Hanse 418

By Katherine Stone

Optimized sailing performance and comfortable living – a sweet ride

The expression that came to mind immediately was “Sweet Ride” – and I wasn’t referring to the latest ride at the CNE, a chairlift, or a new Mercedes – it was the new Hanse 418, as it cleanly cut through the water in a gusty 15-20 knot breeze averaging 6-8 knots on Lake Ontario. She was easy to steer and manoeuver even in the big gusts. The extra length over the 388 has made a big difference, with German architects Judel/Vrolijk focusing on updates to the deck layout, cockpit and stern.

Some of the most striking features of the test boat, provided by new owners Dean and Cherry Colling, started with the twin GPR y-spoke red wheels in the comfortably spacious cockpit. Next, with the exclusive Hanse design swim platform down and the two folding thwart helm stations up, the generous access through the boat instantly makes one feel at ease as if you were at home with ample entertaining/dining space. We appreciated that all sail controls come back to the helm and the twin Lewmar 45 ST EVO power winches, with lines cleverly hidden under conduits. Both helm stations have the instrument displays right next to the wheels and the chart plotter attached to the cockpit table console. The helm perch also doubles as a rope locker containing all the line tails. The synthetic Flexi-teak in the cockpit is easy to maintain with an option to also have it on the side decks. The clean-looking cockpit table houses an optional beverage fridge and the table folds down on both sides for great flow from stern to below deck and easy entertaining. Another feature is that the swim ladder easily comes down with a pressure release to avoid a sudden drop. Non-skid rungs and big handles on the ladder ease the transition out of the water for swimmers. On first inspection, the Hanse 418 ticks a lot of boxes.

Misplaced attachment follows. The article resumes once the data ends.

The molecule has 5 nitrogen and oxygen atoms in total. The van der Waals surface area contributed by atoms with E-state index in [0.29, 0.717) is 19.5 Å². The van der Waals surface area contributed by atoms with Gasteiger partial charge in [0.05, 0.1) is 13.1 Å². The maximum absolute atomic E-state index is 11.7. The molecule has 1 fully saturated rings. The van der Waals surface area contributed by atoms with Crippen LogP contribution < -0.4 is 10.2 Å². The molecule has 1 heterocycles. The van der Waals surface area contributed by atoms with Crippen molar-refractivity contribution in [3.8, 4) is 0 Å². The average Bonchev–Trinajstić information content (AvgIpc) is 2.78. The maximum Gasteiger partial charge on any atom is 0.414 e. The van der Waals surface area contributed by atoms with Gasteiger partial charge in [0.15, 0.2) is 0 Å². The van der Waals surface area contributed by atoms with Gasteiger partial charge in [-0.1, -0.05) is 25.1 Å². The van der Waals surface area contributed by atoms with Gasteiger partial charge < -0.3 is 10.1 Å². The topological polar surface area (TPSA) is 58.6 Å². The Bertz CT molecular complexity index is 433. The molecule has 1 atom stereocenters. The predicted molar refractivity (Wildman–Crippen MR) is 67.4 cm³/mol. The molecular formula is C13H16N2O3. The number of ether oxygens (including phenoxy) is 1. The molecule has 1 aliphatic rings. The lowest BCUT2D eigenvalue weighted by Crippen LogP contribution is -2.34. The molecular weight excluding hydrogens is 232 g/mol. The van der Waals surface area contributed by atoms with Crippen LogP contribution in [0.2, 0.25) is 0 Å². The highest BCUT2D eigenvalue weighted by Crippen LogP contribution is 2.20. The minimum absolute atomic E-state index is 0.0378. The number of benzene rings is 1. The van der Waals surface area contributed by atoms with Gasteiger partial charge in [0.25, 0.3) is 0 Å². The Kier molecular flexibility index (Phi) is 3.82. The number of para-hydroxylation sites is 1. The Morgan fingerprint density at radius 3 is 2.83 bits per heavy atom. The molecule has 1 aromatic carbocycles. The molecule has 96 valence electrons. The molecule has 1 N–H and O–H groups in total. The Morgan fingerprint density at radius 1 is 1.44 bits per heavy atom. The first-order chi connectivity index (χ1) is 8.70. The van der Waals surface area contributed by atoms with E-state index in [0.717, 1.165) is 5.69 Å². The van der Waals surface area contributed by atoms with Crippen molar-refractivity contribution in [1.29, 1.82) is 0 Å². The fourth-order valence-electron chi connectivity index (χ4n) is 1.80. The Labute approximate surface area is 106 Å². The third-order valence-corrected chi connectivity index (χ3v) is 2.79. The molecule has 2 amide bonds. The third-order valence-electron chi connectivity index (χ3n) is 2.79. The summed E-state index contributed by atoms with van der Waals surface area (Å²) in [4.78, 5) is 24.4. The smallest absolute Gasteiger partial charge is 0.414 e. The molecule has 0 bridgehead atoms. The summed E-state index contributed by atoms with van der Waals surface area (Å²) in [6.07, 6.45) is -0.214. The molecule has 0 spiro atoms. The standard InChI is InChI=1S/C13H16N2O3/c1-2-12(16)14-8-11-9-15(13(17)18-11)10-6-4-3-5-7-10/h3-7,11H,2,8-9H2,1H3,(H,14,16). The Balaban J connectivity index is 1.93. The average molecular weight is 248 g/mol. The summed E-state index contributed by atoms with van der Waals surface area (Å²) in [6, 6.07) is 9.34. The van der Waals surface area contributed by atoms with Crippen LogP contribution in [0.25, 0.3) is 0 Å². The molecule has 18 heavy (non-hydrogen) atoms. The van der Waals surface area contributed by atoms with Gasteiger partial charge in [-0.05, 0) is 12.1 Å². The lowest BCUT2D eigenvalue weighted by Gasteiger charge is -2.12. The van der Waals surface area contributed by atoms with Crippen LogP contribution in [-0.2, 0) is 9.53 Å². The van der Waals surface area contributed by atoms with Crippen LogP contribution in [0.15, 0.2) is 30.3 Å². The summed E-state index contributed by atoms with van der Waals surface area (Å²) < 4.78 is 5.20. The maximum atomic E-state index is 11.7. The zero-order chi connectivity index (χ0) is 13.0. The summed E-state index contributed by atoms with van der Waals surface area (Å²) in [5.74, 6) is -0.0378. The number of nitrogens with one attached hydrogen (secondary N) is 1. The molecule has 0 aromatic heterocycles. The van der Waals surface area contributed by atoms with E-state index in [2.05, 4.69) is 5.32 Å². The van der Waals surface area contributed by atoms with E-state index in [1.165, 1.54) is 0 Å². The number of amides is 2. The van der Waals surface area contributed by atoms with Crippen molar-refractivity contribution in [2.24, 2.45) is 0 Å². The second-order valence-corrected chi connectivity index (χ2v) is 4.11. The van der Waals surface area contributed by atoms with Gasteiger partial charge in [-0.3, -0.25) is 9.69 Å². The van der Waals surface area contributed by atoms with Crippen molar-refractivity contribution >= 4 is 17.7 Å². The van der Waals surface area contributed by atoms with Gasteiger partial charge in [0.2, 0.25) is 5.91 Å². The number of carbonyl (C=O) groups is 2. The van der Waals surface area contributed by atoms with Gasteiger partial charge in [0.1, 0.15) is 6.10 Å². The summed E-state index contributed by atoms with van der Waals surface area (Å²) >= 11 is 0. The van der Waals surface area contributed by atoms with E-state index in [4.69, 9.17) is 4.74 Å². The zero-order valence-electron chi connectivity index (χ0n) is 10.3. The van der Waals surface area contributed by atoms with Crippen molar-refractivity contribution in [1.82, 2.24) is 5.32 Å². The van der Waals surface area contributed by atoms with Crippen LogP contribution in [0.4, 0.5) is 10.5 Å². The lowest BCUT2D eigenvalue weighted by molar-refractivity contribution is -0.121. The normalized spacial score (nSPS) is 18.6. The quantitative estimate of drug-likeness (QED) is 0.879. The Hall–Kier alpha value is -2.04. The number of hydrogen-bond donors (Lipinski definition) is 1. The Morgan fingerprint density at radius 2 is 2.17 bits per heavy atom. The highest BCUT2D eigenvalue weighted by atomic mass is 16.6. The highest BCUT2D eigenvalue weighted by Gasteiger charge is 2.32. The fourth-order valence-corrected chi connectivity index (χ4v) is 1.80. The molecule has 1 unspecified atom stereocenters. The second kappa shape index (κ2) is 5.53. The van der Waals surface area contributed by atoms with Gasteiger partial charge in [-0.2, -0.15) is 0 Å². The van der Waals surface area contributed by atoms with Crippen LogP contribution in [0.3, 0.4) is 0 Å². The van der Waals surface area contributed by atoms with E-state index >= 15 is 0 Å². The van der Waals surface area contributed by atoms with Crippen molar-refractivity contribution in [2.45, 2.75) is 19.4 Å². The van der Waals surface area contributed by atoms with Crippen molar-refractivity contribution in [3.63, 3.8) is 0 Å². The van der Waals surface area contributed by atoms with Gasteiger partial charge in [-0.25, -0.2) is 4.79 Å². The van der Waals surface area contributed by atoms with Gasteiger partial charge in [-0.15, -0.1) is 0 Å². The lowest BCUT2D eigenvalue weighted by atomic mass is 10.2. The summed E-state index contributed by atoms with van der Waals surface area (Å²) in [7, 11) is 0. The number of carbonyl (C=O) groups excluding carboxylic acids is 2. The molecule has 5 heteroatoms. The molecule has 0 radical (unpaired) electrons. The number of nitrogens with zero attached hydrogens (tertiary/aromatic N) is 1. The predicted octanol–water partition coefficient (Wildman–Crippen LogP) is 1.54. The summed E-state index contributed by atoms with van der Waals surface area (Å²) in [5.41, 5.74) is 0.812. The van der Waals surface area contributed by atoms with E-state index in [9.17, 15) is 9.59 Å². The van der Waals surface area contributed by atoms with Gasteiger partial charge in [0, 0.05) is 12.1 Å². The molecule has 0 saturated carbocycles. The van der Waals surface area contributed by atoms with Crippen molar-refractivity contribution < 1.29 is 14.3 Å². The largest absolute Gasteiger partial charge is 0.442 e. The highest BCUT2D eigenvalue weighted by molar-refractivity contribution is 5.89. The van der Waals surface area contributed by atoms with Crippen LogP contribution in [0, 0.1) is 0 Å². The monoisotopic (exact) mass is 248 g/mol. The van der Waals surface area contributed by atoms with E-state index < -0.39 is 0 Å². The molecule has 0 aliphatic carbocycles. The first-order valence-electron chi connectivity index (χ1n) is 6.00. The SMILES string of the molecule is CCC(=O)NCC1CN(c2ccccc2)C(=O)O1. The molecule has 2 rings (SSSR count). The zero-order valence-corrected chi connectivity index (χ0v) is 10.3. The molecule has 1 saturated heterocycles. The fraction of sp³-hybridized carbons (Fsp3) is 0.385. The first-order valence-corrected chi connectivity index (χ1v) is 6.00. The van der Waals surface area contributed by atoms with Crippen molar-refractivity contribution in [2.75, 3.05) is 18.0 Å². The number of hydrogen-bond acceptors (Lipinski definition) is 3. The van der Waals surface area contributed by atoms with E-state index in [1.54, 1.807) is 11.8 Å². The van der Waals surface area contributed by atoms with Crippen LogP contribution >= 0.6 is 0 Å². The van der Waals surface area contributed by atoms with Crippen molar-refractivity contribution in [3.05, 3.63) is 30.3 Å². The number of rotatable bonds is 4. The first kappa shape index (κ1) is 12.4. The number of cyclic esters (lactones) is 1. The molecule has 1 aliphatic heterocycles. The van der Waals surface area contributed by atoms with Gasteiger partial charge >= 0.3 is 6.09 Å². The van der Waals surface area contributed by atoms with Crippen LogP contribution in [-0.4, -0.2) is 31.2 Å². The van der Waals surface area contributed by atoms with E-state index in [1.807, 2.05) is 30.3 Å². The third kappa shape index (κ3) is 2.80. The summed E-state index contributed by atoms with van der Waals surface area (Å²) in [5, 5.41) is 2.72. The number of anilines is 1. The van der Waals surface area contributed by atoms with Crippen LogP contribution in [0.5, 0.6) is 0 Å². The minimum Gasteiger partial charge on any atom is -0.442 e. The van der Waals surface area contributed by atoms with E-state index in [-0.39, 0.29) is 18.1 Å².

The Swim LadderThe swim ladder easily lowers without a large bang.

In terms of construction, the balsa core sandwich laminate is only cored above the waterline, (below the waterline is solid fibreglass) and that is set in polyester resin, with an exterior layer of vinylester resin to improve osmosis resistance. Added to this is a robust polyester-bonding in the hull/deck connection and extra-strong epoxy resin surrounded by a structural grid in the keel plates. Everything from the keel bolts, washers and nuts to the cleats are high strength quality. Put it all together and you have a stiff boat with a straight stem that inspires confidence in rough conditions. So, when you come off a wave it doesn’t sound like the boat will break apart.

Double Sized CabinTwo good sized double after cabins with wonderful light in both.